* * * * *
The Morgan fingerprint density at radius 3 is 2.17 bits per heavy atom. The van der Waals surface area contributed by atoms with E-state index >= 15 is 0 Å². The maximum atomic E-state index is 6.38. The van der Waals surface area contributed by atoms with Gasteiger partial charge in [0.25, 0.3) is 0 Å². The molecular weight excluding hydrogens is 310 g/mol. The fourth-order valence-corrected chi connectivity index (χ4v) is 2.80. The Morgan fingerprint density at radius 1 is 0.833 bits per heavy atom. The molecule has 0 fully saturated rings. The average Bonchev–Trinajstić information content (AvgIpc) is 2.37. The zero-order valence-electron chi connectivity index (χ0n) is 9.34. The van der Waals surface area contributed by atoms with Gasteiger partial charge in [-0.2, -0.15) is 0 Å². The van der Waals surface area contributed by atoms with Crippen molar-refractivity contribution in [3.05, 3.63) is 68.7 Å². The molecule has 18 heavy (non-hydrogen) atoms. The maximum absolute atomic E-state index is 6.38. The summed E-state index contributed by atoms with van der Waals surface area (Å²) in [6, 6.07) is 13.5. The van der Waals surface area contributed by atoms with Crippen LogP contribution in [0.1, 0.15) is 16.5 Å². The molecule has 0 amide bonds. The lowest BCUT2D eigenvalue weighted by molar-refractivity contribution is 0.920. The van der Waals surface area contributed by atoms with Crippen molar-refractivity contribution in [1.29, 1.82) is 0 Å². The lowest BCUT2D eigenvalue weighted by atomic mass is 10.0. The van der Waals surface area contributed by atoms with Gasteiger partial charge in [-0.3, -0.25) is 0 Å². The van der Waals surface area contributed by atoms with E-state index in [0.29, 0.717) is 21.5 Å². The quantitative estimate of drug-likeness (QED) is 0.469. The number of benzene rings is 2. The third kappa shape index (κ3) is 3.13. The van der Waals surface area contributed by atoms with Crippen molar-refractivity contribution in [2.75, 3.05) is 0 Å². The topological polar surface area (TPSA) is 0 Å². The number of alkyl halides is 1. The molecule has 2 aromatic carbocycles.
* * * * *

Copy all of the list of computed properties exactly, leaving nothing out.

The Morgan fingerprint density at radius 3 is 2.17 bits per heavy atom. The van der Waals surface area contributed by atoms with E-state index >= 15 is 0 Å². The maximum atomic E-state index is 6.38. The van der Waals surface area contributed by atoms with Gasteiger partial charge in [0.25, 0.3) is 0 Å². The molecular weight excluding hydrogens is 310 g/mol. The fourth-order valence-corrected chi connectivity index (χ4v) is 2.80. The Morgan fingerprint density at radius 1 is 0.833 bits per heavy atom. The molecule has 0 fully saturated rings. The average Bonchev–Trinajstić information content (AvgIpc) is 2.37. The zero-order valence-electron chi connectivity index (χ0n) is 9.34. The van der Waals surface area contributed by atoms with Gasteiger partial charge in [-0.2, -0.15) is 0 Å². The van der Waals surface area contributed by atoms with Crippen molar-refractivity contribution in [3.05, 3.63) is 68.7 Å². The molecule has 18 heavy (non-hydrogen) atoms. The maximum absolute atomic E-state index is 6.38. The summed E-state index contributed by atoms with van der Waals surface area (Å²) in [6, 6.07) is 13.5. The van der Waals surface area contributed by atoms with Crippen LogP contribution in [0.1, 0.15) is 16.5 Å². The molecule has 0 amide bonds. The lowest BCUT2D eigenvalue weighted by molar-refractivity contribution is 0.920. The van der Waals surface area contributed by atoms with Crippen molar-refractivity contribution in [1.29, 1.82) is 0 Å². The lowest BCUT2D eigenvalue weighted by atomic mass is 10.0. The van der Waals surface area contributed by atoms with Gasteiger partial charge in [-0.3, -0.25) is 0 Å². The van der Waals surface area contributed by atoms with E-state index in [0.29, 0.717) is 21.5 Å². The quantitative estimate of drug-likeness (QED) is 0.469. The number of benzene rings is 2. The third kappa shape index (κ3) is 3.13. The van der Waals surface area contributed by atoms with Crippen molar-refractivity contribution in [2.75, 3.05) is 0 Å². The topological polar surface area (TPSA) is 0 Å². The number of alkyl halides is 1. The molecule has 2 aromatic carbocycles.